A History of the World in 10½ Chapters  

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Train wreck at Montparnasse (October 22, 1895) by Studio Lévy and Sons.
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Train wreck at Montparnasse (October 22, 1895) by Studio Lévy and Sons.

A History of the World in 10½ Chapters is a novel by Julian Barnes published in 1989. It is a collection of short stories in different styles; however, at some points they echo each other and have subtle connection points. Most are fictional but some are historical.

Background

One of the many recurrent motifs in the book is the portrayal of ships. This alludes to Noah's Ark — the subject of the first chapter — which plays a dominant role in the Abrahamic religions as an example of God's judgment. The woodworm who narrates the first Chapter questions the wisdom of appointing Noah as God's representative. The woodworm is left out of the ark, just like the other "impure" or "insignificant" species; but a colony of woodworm enter the ark as stowaways and survive the Great Deluge. The woodworm becomes one of the many connecting figures, appearing in almost every chapter and implying processes of decay, especially of knowledge and historical understanding.

Plot

"The Visitors" describes the hijacking of a cruise liner, similar to the 1985 incident of the Achille Lauro.

"The Wars of Religion" reports an animal trial against the woodworms in a church, as they have caused the building to become unstable. Barnes has adapted parts of E. P. Evans's The Criminal Prosecution and Capital Punishment of Animals (1906), as he states in the final page of the book.

"The Survivor" is set in a world in which the Chernobyl disaster was "the first big accident". Journalists report that the world is on the brink of nuclear war. The protagonist escapes by boat to avoid a nuclear holocaust.

The chapter "Shipwreck" is an analysis of Géricault's painting, The Raft of the Medusa. The first half narrates the historical events of the shipwreck and the survival of the crew members. This part was probably based on Narrative of a Voyage to Senegal in 1816 . The second half of the chapter analyses the painting itself. It describes Géricault's "softening" the impact of reality in order to preserve the aestheticism of the work, or to make the story of what happened more palatable.

The chapter "The Mountain" describes the journey of a religious woman to a monastery where she wants to intercede for her dead father.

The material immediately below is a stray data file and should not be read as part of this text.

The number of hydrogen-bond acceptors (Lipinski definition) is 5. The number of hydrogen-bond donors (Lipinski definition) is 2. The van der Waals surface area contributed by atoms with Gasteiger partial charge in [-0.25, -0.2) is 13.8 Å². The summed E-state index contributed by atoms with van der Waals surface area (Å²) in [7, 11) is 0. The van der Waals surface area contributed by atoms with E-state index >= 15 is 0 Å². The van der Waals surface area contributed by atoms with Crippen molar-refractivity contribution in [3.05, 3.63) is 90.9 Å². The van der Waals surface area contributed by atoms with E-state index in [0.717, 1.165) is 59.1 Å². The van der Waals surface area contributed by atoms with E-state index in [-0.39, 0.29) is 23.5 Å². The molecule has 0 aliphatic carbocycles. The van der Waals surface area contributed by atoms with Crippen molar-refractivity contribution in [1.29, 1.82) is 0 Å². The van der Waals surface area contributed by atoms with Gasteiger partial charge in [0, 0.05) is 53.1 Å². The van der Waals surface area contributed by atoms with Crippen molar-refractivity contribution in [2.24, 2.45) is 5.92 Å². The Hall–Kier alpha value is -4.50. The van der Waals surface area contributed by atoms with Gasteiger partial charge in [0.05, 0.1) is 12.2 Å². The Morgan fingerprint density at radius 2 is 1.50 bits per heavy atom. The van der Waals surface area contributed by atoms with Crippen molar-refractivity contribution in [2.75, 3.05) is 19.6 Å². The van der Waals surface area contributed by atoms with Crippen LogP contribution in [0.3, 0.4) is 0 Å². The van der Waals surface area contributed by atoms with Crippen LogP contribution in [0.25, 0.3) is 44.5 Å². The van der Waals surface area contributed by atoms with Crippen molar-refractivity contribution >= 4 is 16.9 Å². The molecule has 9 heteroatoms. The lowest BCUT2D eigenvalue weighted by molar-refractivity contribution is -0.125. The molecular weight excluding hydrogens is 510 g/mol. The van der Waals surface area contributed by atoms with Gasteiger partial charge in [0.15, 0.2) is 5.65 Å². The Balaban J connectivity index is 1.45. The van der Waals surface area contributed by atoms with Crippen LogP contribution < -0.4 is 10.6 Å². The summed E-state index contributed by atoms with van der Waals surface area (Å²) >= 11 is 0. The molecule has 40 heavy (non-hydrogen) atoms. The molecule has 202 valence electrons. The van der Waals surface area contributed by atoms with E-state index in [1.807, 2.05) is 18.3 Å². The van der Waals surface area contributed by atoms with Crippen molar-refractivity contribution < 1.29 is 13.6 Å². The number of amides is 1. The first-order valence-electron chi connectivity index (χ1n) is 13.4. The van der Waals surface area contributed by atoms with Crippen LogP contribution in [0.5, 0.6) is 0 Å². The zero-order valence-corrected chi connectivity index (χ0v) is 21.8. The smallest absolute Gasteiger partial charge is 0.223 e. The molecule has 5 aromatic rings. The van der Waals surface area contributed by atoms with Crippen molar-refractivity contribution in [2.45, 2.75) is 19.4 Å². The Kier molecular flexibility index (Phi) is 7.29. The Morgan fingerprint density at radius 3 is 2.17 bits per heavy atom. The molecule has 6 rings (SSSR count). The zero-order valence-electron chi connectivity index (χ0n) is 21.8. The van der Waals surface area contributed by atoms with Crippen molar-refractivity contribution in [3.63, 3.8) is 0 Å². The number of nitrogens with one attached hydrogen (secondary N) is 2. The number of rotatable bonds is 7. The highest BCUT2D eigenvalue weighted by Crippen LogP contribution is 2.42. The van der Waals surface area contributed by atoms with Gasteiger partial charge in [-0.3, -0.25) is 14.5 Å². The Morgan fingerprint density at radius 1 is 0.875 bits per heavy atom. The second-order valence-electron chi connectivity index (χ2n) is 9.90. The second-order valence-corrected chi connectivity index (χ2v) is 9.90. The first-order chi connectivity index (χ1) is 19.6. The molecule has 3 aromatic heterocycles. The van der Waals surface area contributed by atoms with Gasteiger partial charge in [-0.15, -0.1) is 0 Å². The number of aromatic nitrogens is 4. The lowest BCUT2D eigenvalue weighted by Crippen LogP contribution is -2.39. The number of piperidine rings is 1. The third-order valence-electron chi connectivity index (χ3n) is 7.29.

The "Three Simple Stories" portray a survivor from the RMS Titanic, the Biblical story of Jonah and the whale, and the Jewish refugees on board the MS St. Louis in 1939, who were prevented from landing in the United States and other countries.

"Upsteam!" consists of letters from an actor who travels to a remote jungle for a film project, described as similar to The Mission (1986). His colleague is drowned in an accident with a raft.

Entitled "Parenthesis," the half chapter is inserted between chapters 8 and 9. It is different in style to the other chapters, which are short stories; here a narrator addresses his readers and offers a philosophical discussion on love. The narrator is called "Julian Barnes", but, as he states, the reader cannot be sure that the narrator's opinions are those of the author. A parallel is drawn with El Greco's painting Burial of the Count of Orgaz, in which the artist confronts the viewer. The piece includes a discussion of lines from Philip Larkin's poem An Arundel Tomb ("What will survive of us is love") and from W. H. Auden's September 1, 1939 ("We must love one another or die").

The chapter "Project Ararat" tells the story of a fictional astronaut Spike Tiggler, based on the astronaut James Irwin.

The final chapter "The Dream" portrays New Heaven.

List of chapters

  1. The Stowaway
  2. The Visitors
  3. The Wars of Religion
  4. The Survivor
  5. Shipwreck
  6. The Mountain
  7. Three Simple Stories
  8. Upstream!
  • Parenthesis (unnumbered "half chapter")




Unless indicated otherwise, the text in this article is either based on Wikipedia article "A History of the World in 10½ Chapters" or another language Wikipedia page thereof used under the terms of the GNU Free Documentation License; or on original research by Jahsonic and friends. See Art and Popular Culture's copyright notice.

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